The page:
A measles vaccine made of fine dry powder and delivered with a puff of air triggered no adverse side effects in early human testing and it is likely effective, according to a paper to be published Nov. 28 in the journal Vaccine. The paper is now available online.
In 2013, measles killed 145,700 people, most of them children, according to the World Health Organization. That's despite the fact that the conventional injectable vaccine against the measles virus is effective.
"Delivering vaccines in the conventional way, with needle injections, poses some serious challenges, especially in resource-poor parts of the world," says Robert Sievers, co-author of the new paper, a fellow of the Cooperative Institute for Research in Environmental Sciences (CIRES) and also a professor in the University of Colorado Boulder's Department of Chemistry and Biochemistry.
His team innovated a dry delivery technique for the measles vaccine to eliminate the need for injections, liquid storage, and other challenges, such as vaccine contamination. "You don't need to worry about needles; you don't need to worry about reconstituting vaccines with clean water; you don't need to worry about disposal of sharps waste or other vaccine wastage issues; and dry delivery is cheaper," Sievers says.
The new paper represents the first successful Phase I clinical trial for a dry powder vaccine, he says. Sievers and his co-authors identified no adverse effects of the powdered and inhaled vaccine when tested in 60 healthy men who were already immune to measles. In this safety-focused clinical trial, they tested delivery with two devices--the Aktiv-Dry PuffHaler® and BD Technologies Solovent™--compared with the usual under-the-skin liquid injection method.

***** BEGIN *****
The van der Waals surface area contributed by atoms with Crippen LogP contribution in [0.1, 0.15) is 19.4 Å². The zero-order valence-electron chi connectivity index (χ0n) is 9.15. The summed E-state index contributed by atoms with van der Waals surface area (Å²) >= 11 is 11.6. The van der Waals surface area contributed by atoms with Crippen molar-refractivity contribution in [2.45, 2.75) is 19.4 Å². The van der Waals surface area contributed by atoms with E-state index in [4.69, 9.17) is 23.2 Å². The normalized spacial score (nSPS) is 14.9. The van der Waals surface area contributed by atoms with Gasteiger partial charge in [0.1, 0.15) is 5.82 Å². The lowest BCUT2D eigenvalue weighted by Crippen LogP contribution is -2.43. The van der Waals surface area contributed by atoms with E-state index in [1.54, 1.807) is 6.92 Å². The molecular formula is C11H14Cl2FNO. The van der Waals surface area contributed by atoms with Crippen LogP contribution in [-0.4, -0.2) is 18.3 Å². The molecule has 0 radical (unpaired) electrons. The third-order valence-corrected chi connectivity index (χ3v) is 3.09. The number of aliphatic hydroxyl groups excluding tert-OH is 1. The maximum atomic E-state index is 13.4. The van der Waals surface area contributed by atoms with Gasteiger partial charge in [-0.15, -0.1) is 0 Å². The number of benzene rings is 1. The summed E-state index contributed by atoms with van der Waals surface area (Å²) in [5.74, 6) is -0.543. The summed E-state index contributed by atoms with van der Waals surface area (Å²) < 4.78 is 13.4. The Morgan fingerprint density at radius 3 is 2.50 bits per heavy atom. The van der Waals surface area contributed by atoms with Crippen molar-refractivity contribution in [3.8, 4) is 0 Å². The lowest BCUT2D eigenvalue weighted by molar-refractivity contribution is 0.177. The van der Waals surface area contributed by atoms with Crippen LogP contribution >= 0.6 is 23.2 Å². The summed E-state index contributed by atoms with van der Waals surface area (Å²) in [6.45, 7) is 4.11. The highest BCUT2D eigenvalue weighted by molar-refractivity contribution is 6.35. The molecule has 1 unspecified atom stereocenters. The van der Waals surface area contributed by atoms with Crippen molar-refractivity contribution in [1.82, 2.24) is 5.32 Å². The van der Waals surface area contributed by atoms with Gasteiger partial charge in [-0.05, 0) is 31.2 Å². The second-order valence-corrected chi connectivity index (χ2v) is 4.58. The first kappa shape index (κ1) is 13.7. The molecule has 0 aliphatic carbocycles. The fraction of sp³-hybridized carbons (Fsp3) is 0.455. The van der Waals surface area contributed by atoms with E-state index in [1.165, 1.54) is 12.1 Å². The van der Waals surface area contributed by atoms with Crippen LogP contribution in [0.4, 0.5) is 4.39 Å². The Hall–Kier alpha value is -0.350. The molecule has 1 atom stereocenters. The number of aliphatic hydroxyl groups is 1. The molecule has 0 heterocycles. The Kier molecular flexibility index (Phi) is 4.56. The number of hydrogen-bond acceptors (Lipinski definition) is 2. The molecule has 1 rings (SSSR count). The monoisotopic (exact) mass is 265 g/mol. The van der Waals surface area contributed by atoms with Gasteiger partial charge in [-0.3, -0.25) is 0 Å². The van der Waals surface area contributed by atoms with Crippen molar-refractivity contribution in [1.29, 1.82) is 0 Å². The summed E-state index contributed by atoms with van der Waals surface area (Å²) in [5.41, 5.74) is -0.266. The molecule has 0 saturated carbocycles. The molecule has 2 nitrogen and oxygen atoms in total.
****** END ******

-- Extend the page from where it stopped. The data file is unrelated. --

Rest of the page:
"Out of an abundance of caution, we test first in people who have already had the disease, or been injected earlier by needles with liquid vaccines," he explains. The men in all three groups responded similarly, with no clinically relevant side effects and some evidence of a positive immune response to vaccination. Because the men were already immune to the disease, this experiment could not yet compare effectiveness of the vaccines, measured by immune response. That will be the primary goal of follow-on Phase II/III pivotal trials.
"It is very good news that we encountered no problems, and now we can move on," Sievers says. The next phase of tests could include work in people who are not yet immune to measles, including women and children.
The authors of the new paper include researchers from the Serum Institute of India, Ltd., in Pune, India, which is the largest manufacturer of childhood vaccines used in developing countries; an Indian medical college; a North Carolina medical technology company; and the Centers for Disease Control and Prevention. Several of the authors also are affiliated with the Boulder company Aktiv-Dry, LLC, where Sievers is president and CEO.
In preclinical research, Sievers' team has already demonstrated that the vaccine protects rhesus macaques and cotton rats from infection by the measles virus. The researchers also have shown that their dry vaccines can be safely stored for 6 months to 4 years, at room temperature or in refrigerators kept at 36 to 46 degrees Fahrenheit (2-8 degrees Celsius), respectively.
This work was funded in part by a $20 million grant from the Foundation for the National Institutes of Health through the Grand Challenges in Global Health Initiative, which was created by the Bill and Melinda Gates Foundation.
CIRES is a partnership of CU-Boulder and the National Oceanic and Atmospheric Administration.